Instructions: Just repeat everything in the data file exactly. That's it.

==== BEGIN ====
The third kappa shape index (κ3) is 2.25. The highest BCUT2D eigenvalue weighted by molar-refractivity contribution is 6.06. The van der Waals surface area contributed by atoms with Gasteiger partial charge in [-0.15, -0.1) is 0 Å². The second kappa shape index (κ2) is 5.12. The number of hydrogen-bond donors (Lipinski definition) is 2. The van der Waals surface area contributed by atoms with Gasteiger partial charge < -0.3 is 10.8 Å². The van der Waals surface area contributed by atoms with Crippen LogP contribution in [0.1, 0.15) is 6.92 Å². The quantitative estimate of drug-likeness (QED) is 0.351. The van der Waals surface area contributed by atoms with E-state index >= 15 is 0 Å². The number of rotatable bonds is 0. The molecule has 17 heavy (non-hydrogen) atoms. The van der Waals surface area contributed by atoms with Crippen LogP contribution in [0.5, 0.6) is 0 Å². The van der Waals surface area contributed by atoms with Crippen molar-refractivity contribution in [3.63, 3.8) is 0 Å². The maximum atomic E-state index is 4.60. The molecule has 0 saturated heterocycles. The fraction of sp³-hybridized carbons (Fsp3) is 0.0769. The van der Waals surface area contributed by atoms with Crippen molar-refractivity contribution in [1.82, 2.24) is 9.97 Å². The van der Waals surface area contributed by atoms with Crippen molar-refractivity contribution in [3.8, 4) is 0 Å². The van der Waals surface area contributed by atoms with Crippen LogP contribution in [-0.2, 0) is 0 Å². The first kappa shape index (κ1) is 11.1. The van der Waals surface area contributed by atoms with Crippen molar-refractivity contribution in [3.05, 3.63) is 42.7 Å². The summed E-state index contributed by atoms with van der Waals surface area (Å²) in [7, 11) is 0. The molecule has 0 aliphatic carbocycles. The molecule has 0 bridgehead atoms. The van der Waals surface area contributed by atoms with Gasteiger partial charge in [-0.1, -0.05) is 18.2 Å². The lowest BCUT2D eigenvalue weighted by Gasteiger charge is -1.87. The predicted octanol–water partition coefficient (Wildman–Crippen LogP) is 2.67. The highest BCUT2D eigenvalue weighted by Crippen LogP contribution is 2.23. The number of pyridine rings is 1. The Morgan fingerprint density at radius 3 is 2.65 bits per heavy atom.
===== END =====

The third kappa shape index (κ3) is 2.25. The highest BCUT2D eigenvalue weighted by molar-refractivity contribution is 6.06. The van der Waals surface area contributed by atoms with Gasteiger partial charge in [-0.15, -0.1) is 0 Å². The second kappa shape index (κ2) is 5.12. The number of hydrogen-bond donors (Lipinski definition) is 2. The van der Waals surface area contributed by atoms with Gasteiger partial charge < -0.3 is 10.8 Å². The van der Waals surface area contributed by atoms with Crippen LogP contribution in [0.1, 0.15) is 6.92 Å². The quantitative estimate of drug-likeness (QED) is 0.351. The van der Waals surface area contributed by atoms with E-state index >= 15 is 0 Å². The number of rotatable bonds is 0. The molecule has 17 heavy (non-hydrogen) atoms. The van der Waals surface area contributed by atoms with Crippen LogP contribution in [0.5, 0.6) is 0 Å². The van der Waals surface area contributed by atoms with Crippen molar-refractivity contribution in [3.63, 3.8) is 0 Å². The maximum atomic E-state index is 4.60. The molecule has 0 saturated heterocycles. The fraction of sp³-hybridized carbons (Fsp3) is 0.0769. The van der Waals surface area contributed by atoms with Crippen molar-refractivity contribution in [1.82, 2.24) is 9.97 Å². The van der Waals surface area contributed by atoms with Crippen molar-refractivity contribution in [3.8, 4) is 0 Å². The van der Waals surface area contributed by atoms with Crippen LogP contribution in [-0.2, 0) is 0 Å². The first kappa shape index (κ1) is 11.1. The van der Waals surface area contributed by atoms with Crippen molar-refractivity contribution in [3.05, 3.63) is 42.7 Å². The summed E-state index contributed by atoms with van der Waals surface area (Å²) in [7, 11) is 0. The molecule has 0 aliphatic carbocycles. The molecule has 0 bridgehead atoms. The van der Waals surface area contributed by atoms with Gasteiger partial charge in [-0.1, -0.05) is 18.2 Å². The lowest BCUT2D eigenvalue weighted by Gasteiger charge is -1.87. The predicted octanol–water partition coefficient (Wildman–Crippen LogP) is 2.67. The highest BCUT2D eigenvalue weighted by Crippen LogP contribution is 2.23. The number of pyridine rings is 1. The Morgan fingerprint density at radius 3 is 2.65 bits per heavy atom.